Discrimination refers to the unfair or unequal treatment towards an individual or a group based on certain characteristics such as age, disability, ethnicity, gender, marital status, national origin, race, religion and sexual orientation. When talking about discrimination on the internet, this term went even further, including novel ways of discrimination, and increasing the reach out of it, such as cyber-bullying, harassment, among others.
Our goals are to:
What is not in doubt is that the internet facilitates communication in many respects. Information, including music, graphics, and video, is easily posted and retrieved from the net. Audiovisual two-way communication on the internet is possible, e-mail and chatrooms allow for free and real-time communication without borders. To the extent that communication builds bridges and breaks down barriers, one would expect the internet to be a bias-reducing force. That, of course, depends on the type of information being shared and the nature of the interactions.
The nature of internet-based interactions is crucial to the understanding of prejudice and discrimination on the internet. These interactions have often been mostly text-based, and often they lack much of the information conveyed in traditional, face-to-face, or even audio-only communication, such as tone, volume, gesture, facial expression as well as communicator characteristics such as age, size, gender, race/ethnicity, or physical stigma. When they include visual/video elements there are many instances where these information is misinterpreted, abused or used as way of “shaming” and discriminating based of physical traits, ethnicity or some other aspect. This state of affairs leads us to make some interesting projections about prejudice and discrimination in cyberspace. Some of these projections are informed by classical research on prejudice and discrimination, but diverge meaningfully because of historical changes and the unique qualities of the web and the nature of computer-mediated social interaction, and they more often lead to biased and prejudiced and discriminatory actions.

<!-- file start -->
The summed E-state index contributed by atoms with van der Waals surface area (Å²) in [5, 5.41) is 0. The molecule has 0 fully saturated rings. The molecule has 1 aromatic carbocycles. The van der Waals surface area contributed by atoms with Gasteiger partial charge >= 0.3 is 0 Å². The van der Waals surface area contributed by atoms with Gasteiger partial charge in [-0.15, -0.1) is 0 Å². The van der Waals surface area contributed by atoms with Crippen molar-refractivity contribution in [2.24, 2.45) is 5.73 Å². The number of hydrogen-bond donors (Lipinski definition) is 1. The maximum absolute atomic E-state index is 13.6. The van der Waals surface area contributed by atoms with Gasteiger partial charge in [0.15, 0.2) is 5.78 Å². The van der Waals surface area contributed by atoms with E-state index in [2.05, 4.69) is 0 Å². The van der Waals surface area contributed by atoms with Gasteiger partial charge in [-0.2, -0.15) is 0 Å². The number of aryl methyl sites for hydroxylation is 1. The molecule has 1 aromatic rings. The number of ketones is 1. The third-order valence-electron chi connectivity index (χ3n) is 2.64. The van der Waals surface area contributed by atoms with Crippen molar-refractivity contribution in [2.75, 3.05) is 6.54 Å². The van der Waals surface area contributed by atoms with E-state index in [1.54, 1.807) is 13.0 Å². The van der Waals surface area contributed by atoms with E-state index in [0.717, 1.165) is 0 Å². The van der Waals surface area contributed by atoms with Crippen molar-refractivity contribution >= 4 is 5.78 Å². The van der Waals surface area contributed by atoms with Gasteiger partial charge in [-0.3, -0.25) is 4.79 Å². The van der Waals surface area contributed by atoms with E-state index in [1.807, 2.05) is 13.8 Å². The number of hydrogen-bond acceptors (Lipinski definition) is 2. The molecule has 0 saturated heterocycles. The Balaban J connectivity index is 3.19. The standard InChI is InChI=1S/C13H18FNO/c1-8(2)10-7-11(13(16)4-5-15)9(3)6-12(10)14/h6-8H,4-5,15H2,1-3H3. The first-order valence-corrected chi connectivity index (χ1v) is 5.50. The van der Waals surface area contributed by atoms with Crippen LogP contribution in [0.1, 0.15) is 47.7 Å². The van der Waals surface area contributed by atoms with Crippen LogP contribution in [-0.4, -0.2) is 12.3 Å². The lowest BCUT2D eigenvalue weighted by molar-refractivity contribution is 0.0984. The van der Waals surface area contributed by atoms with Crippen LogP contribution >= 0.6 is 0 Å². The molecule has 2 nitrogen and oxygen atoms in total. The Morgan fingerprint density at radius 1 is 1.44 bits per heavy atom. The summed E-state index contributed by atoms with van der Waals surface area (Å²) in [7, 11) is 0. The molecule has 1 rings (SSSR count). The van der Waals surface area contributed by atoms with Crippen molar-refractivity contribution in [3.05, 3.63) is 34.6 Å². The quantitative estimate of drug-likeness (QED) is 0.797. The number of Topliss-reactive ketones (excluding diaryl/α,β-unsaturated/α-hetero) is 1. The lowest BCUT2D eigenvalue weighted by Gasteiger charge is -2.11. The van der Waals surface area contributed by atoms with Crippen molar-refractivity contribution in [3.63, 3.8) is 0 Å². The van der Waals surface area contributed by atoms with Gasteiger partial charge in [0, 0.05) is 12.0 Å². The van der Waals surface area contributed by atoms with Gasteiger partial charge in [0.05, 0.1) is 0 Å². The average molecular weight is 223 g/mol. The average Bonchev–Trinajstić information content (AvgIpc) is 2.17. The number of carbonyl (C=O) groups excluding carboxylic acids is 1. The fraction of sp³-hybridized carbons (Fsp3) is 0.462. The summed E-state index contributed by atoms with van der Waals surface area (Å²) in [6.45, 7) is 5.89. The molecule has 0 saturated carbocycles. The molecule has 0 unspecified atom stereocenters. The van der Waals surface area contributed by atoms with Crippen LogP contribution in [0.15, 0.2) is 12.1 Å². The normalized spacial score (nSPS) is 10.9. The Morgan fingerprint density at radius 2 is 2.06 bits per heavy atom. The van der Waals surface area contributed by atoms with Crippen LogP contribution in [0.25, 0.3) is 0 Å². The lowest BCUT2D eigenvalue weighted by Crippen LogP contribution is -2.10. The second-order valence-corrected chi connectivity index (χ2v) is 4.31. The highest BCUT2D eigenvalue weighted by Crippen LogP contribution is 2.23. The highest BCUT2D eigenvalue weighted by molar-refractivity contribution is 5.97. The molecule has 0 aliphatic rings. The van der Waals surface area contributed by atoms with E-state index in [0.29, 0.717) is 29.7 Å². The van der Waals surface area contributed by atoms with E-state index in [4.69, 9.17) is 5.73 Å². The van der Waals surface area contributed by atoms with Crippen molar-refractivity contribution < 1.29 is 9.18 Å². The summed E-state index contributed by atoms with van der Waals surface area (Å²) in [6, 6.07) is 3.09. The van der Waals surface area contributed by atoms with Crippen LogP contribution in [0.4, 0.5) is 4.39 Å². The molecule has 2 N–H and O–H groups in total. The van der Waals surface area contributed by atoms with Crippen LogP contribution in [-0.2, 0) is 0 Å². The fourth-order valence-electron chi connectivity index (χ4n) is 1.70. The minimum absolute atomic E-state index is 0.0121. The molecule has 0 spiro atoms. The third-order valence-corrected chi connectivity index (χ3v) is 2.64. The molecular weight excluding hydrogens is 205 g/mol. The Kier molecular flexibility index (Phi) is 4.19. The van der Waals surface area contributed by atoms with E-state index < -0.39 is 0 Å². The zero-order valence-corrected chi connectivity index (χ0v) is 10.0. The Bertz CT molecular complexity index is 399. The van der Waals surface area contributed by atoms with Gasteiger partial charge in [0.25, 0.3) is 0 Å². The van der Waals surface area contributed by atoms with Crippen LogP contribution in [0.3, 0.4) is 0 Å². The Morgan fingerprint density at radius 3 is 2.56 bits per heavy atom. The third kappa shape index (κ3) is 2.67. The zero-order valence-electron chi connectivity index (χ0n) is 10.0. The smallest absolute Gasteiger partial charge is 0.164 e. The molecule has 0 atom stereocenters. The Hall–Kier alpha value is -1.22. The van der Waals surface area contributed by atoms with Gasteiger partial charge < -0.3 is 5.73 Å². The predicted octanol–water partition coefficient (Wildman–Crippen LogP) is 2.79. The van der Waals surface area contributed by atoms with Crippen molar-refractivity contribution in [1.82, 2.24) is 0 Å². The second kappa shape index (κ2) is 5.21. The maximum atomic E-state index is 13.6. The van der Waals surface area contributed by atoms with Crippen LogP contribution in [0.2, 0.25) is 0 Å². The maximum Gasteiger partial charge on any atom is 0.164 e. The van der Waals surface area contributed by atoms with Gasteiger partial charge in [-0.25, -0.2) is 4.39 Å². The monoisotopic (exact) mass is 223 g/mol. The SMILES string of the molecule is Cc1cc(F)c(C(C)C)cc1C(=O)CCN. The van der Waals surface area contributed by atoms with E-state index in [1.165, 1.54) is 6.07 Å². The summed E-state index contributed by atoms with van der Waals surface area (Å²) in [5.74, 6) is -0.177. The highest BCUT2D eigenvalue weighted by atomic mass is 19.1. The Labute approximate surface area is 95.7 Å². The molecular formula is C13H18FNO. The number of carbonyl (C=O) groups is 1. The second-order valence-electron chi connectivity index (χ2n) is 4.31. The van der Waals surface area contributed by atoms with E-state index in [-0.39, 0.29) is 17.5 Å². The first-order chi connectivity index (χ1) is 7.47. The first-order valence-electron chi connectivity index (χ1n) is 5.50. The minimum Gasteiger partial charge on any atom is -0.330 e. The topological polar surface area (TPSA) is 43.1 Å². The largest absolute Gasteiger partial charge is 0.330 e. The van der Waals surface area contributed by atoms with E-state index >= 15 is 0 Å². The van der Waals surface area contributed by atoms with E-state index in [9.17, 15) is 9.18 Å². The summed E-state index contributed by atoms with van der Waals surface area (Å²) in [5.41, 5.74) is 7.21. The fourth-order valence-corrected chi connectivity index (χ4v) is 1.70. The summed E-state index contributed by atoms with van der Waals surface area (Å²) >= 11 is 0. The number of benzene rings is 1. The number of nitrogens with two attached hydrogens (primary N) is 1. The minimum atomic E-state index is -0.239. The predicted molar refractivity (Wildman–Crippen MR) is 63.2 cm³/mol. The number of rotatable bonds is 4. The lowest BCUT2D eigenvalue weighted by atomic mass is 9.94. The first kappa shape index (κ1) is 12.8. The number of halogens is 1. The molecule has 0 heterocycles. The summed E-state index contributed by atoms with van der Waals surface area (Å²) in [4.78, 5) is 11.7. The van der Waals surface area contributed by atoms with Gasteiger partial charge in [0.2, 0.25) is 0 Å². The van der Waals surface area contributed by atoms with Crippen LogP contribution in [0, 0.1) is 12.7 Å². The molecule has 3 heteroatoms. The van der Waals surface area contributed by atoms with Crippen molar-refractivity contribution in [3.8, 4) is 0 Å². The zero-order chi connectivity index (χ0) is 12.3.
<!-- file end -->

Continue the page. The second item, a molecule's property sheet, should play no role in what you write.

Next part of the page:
Intolerance is an act of refusing to accept ideas, beliefs or behaviors that are different from your own. We live in a very diverse world, and internet is joining together people from different cultural backgrounds. Due to the cultural differences and the rise of radicalism, which is the product of recent economic and migrant crisis, there is a huge increase of intolerant behavior on the internet. The best way to reduce this kind of behavior is through education in equality and rising awareness about the intercultural benefits those differences have.
The internet is seen as an indispensable tool for exercising human rights, combating inequality, and accelerating development and human progress. The main advantages of using internet are among others: Immediate communication, worldwide reach, relative anonymity and low cost of use. Despite these obvious benefits there are various challenges, such as internet censorship in some parts of the world, cyber-bullying, discrimination and harassment, diminished freedom of expression in many cases and the recent phenomenon of fake news.
Methods of HRE for the virtual life of young people will be added further as a contribution of those who work on fighting for human rights in the virtual world and believe that human rights online need to be equally respected as human rights in the real world.
If you want to provide your experience and expertise in the fields of human rights and non-formal education and help us develop joint HUB of HRE for the virtual world, go to our CONTRIBUTE section.